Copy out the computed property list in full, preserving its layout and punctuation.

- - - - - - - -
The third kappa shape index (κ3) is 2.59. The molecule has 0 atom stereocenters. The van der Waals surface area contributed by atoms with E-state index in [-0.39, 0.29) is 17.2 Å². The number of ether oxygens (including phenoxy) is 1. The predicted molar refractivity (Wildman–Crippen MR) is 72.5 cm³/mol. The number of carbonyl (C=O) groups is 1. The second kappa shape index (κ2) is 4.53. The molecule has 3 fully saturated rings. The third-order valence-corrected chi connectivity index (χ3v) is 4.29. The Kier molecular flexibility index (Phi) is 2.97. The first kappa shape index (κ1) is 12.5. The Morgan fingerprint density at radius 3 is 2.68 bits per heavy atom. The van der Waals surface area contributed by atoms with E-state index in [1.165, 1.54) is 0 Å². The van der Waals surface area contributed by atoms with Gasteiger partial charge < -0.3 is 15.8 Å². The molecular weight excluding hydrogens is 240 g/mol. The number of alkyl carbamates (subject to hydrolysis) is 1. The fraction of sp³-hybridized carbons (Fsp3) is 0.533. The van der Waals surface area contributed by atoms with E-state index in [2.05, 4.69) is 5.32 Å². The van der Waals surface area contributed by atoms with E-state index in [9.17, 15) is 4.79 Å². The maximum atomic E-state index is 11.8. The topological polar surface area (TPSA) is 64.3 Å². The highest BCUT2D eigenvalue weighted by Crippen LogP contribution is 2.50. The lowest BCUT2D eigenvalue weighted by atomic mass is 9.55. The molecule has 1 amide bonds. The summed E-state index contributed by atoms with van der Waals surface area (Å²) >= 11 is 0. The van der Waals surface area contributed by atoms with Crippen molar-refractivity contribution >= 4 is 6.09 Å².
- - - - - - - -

The third kappa shape index (κ3) is 2.59. The molecule has 0 atom stereocenters. The van der Waals surface area contributed by atoms with E-state index in [-0.39, 0.29) is 17.2 Å². The number of ether oxygens (including phenoxy) is 1. The predicted molar refractivity (Wildman–Crippen MR) is 72.5 cm³/mol. The number of carbonyl (C=O) groups is 1. The second kappa shape index (κ2) is 4.53. The molecule has 3 fully saturated rings. The third-order valence-corrected chi connectivity index (χ3v) is 4.29. The Kier molecular flexibility index (Phi) is 2.97. The first kappa shape index (κ1) is 12.5. The Morgan fingerprint density at radius 3 is 2.68 bits per heavy atom. The van der Waals surface area contributed by atoms with E-state index in [1.165, 1.54) is 0 Å². The van der Waals surface area contributed by atoms with Gasteiger partial charge < -0.3 is 15.8 Å². The molecular weight excluding hydrogens is 240 g/mol. The number of alkyl carbamates (subject to hydrolysis) is 1. The fraction of sp³-hybridized carbons (Fsp3) is 0.533. The van der Waals surface area contributed by atoms with E-state index in [2.05, 4.69) is 5.32 Å². The van der Waals surface area contributed by atoms with E-state index in [9.17, 15) is 4.79 Å². The maximum atomic E-state index is 11.8. The topological polar surface area (TPSA) is 64.3 Å². The highest BCUT2D eigenvalue weighted by Crippen LogP contribution is 2.50. The lowest BCUT2D eigenvalue weighted by atomic mass is 9.55. The molecule has 1 amide bonds. The summed E-state index contributed by atoms with van der Waals surface area (Å²) >= 11 is 0. The van der Waals surface area contributed by atoms with Crippen molar-refractivity contribution >= 4 is 6.09 Å².